(LANSING, MICH) The Michigan Department of Insurance and Financial Services (DIFS) is reminding Michigan drivers who excluded or opted out of Personal Injury Protection (PIP) medical coverage for themselves or a family member that changes to or loss of health insurance coverage in their household can also affect their auto insurance coverage. Drivers may need to take action within 30 days after such an event to ensure that no one in their household is left without medical coverage in the event of an auto accident.
“Auto insurance may not be the first thing that comes to mind when your health insurance changes, but people who choose to rely on their health insurance coverage for auto accident injuries must take quick action if they lose or change their health insurance,” said DIFS Director Anita Fox. “There may be serious financial consequences if someone in your household has opted out of or been excluded from PIP medical coverage, loses their qualified health insurance, and is then involved in an auto accident.”
Under Michigan’s new auto insurance law, drivers can select the level of PIP medical coverage that they want to have for themselves and their families, which covers their medical and other expenses if they are injured in an auto accident.
Drivers can opt-out or exclude themselves from PIP medical coverage, as long as they have qualified health coverage, which means either: Medicare Parts A and B or Medicare Advantage; a health insurance policy that doesn’t limit or exclude auto accident injuries and has a deductible of $6,000 or less per individual; or another Michigan auto policy, depending on their selection. Other family members in the household can also opt-out or exclude PIP medical on the auto policy if they have qualified health coverage or another auto insurance policy.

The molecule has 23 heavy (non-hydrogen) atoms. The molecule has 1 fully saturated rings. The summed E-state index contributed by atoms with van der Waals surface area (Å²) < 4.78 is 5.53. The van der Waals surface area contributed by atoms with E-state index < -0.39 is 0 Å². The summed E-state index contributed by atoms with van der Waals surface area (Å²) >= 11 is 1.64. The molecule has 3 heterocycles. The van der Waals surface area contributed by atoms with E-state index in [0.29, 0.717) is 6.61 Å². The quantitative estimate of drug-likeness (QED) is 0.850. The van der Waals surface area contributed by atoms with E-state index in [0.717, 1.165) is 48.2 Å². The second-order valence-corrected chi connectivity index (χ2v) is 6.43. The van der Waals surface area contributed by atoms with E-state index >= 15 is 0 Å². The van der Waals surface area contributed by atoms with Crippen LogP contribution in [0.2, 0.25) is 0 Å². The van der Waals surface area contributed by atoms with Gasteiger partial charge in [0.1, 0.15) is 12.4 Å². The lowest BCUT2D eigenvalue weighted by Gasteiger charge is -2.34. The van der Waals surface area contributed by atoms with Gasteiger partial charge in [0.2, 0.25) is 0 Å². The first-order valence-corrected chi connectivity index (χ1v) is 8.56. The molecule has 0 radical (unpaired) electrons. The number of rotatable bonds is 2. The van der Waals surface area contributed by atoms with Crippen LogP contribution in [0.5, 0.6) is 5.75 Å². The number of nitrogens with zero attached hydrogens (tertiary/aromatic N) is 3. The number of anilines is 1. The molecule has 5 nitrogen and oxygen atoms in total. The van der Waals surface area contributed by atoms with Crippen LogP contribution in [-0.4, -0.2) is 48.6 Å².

Under the new law, if a person who has opted out of or is excluded from PIP medical coverage loses qualified health coverage, and does not do one of the following in 30 days they may find themselves with no medical coverage if they are injured in an auto accident:
- Get replacement qualified health coverage and provide proof of coverage to the auto insurer, or
- Add PIP medical coverage to their auto insurance policy.
If they do not take action within 30 days, they will not be entitled to any PIP medical benefits, potentially making them personally responsible for their own medical bills in the event of an auto accident. During the 30-day period only, if the consumer is injured in a car accident before they have obtained alternate coverage, they may receive up to $2 million in coverage from the Michigan Assigned Claims Plan.
“It is critical that Michigan drivers or family members in their household who have opted out of or excluded PIP medical coverage who lose qualified health coverage get alternate coverage for auto accident injuries before this 30-day period runs out, whether by obtaining new health coverage or getting PIP medical coverage under an auto insurance policy,” said Fox. “If anyone in your family who opted out or excluded PIP medical coverage recently lost their qualified health coverage and does not know how to buy replacement health coverage, DIFS is here to help answer your questions so you and your family can get the coverage you need.”
Anyone who needs health coverage may purchase a plan and take advantage of subsidies to lower their costs during the current special enrollment period on the Health Insurance Marketplace, which runs from Feb. 15 through May 15. Coverage begins on the first day of the month after you enroll. To review coverage options and enroll, consumers can visit the Health Insurance Marketplace at HealthCare.gov or call the Marketplace Call Center at 800-318-2596 (TTY: 1-855-889-4325).
Consumers with questions about auto insurance can contact DIFS Monday through Friday from 8 a.m. to 5 p.m. at 833-ASK-DIFS (833-275-3437) or visit Michigan.gov/AutoInsurance.
Consumer Hotline: 877-999-6442
Laura Hall / Media Contact
517-290-3779 or email to email@example.com
The mission of the Michigan Department of Insurance and Financial Services is to ensure access to safe and secure insurance and financial services fundamental for the opportunity, security, and success of Michigan residents while fostering economic growth and sustainability in both industries. In addition, the Department provides consumer protection, outreach, and financial literacy and education services to Michigan residents. For more information, visit Michigan.gov/DIFS or follow the Department on Facebook, Twitter, or LinkedIn.